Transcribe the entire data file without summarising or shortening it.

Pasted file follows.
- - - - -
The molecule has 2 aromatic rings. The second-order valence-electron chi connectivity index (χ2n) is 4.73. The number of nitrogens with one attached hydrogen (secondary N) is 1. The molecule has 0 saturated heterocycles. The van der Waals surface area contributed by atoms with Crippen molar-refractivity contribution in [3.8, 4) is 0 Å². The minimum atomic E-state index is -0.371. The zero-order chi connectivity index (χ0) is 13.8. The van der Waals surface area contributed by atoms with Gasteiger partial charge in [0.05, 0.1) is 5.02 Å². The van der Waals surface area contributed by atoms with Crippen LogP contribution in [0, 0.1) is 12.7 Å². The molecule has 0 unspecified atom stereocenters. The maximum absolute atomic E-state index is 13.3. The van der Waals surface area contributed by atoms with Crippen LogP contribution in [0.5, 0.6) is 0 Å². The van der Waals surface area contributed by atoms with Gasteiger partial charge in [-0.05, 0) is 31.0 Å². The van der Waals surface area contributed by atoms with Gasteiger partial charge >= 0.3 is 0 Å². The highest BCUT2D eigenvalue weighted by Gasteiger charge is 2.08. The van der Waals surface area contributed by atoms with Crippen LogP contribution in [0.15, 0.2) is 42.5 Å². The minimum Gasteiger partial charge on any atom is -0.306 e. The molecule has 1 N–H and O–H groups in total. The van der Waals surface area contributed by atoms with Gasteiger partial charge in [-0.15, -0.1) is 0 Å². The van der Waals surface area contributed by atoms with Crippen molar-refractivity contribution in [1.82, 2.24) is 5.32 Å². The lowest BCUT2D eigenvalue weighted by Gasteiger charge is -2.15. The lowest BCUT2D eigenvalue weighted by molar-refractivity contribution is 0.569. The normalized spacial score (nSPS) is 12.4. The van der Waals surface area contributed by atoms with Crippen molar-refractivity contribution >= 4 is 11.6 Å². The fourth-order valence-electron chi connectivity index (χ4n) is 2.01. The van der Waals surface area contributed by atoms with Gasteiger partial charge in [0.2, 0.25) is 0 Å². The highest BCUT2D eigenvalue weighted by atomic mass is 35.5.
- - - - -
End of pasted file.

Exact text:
The molecule has 2 aromatic rings. The second-order valence-electron chi connectivity index (χ2n) is 4.73. The number of nitrogens with one attached hydrogen (secondary N) is 1. The molecule has 0 saturated heterocycles. The van der Waals surface area contributed by atoms with Crippen molar-refractivity contribution in [3.8, 4) is 0 Å². The minimum atomic E-state index is -0.371. The zero-order chi connectivity index (χ0) is 13.8. The van der Waals surface area contributed by atoms with Gasteiger partial charge in [0.05, 0.1) is 5.02 Å². The van der Waals surface area contributed by atoms with Crippen LogP contribution in [0, 0.1) is 12.7 Å². The molecule has 0 unspecified atom stereocenters. The maximum absolute atomic E-state index is 13.3. The van der Waals surface area contributed by atoms with Crippen LogP contribution in [0.5, 0.6) is 0 Å². The van der Waals surface area contributed by atoms with Gasteiger partial charge in [-0.05, 0) is 31.0 Å². The van der Waals surface area contributed by atoms with Gasteiger partial charge >= 0.3 is 0 Å². The highest BCUT2D eigenvalue weighted by Gasteiger charge is 2.08. The van der Waals surface area contributed by atoms with Crippen LogP contribution in [0.15, 0.2) is 42.5 Å². The minimum Gasteiger partial charge on any atom is -0.306 e. The molecule has 1 N–H and O–H groups in total. The van der Waals surface area contributed by atoms with Gasteiger partial charge in [-0.15, -0.1) is 0 Å². The van der Waals surface area contributed by atoms with Crippen molar-refractivity contribution in [1.82, 2.24) is 5.32 Å². The lowest BCUT2D eigenvalue weighted by Gasteiger charge is -2.15. The lowest BCUT2D eigenvalue weighted by molar-refractivity contribution is 0.569. The normalized spacial score (nSPS) is 12.4. The van der Waals surface area contributed by atoms with Crippen molar-refractivity contribution >= 4 is 11.6 Å². The fourth-order valence-electron chi connectivity index (χ4n) is 2.01. The van der Waals surface area contributed by atoms with Gasteiger partial charge in [0.2, 0.25) is 0 Å². The highest BCUT2D eigenvalue weighted by atomic mass is 35.5.